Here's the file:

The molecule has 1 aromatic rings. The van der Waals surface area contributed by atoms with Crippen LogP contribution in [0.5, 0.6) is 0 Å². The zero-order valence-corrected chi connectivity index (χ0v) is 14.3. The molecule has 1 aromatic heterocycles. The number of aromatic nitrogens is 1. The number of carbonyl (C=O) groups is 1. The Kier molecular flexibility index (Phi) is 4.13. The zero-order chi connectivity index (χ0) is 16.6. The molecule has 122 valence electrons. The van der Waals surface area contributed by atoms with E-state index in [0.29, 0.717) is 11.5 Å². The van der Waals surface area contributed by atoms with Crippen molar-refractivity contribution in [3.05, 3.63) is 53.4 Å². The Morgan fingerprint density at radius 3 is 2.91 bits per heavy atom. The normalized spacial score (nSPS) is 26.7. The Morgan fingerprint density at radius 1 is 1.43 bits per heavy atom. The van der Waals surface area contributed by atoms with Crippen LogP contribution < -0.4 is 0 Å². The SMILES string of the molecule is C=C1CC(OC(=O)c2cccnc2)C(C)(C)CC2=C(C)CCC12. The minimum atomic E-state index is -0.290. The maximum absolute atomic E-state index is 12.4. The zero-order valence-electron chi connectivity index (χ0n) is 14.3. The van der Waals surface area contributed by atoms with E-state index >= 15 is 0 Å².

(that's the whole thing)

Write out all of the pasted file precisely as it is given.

The molecule has 1 aromatic rings. The van der Waals surface area contributed by atoms with Crippen LogP contribution in [0.5, 0.6) is 0 Å². The zero-order valence-corrected chi connectivity index (χ0v) is 14.3. The molecule has 1 aromatic heterocycles. The number of aromatic nitrogens is 1. The number of carbonyl (C=O) groups is 1. The Kier molecular flexibility index (Phi) is 4.13. The zero-order chi connectivity index (χ0) is 16.6. The molecule has 122 valence electrons. The van der Waals surface area contributed by atoms with E-state index in [0.29, 0.717) is 11.5 Å². The van der Waals surface area contributed by atoms with Crippen molar-refractivity contribution in [3.05, 3.63) is 53.4 Å². The Morgan fingerprint density at radius 3 is 2.91 bits per heavy atom. The normalized spacial score (nSPS) is 26.7. The Morgan fingerprint density at radius 1 is 1.43 bits per heavy atom. The van der Waals surface area contributed by atoms with Crippen LogP contribution < -0.4 is 0 Å². The SMILES string of the molecule is C=C1CC(OC(=O)c2cccnc2)C(C)(C)CC2=C(C)CCC12. The minimum atomic E-state index is -0.290. The maximum absolute atomic E-state index is 12.4. The zero-order valence-electron chi connectivity index (χ0n) is 14.3. The van der Waals surface area contributed by atoms with E-state index >= 15 is 0 Å².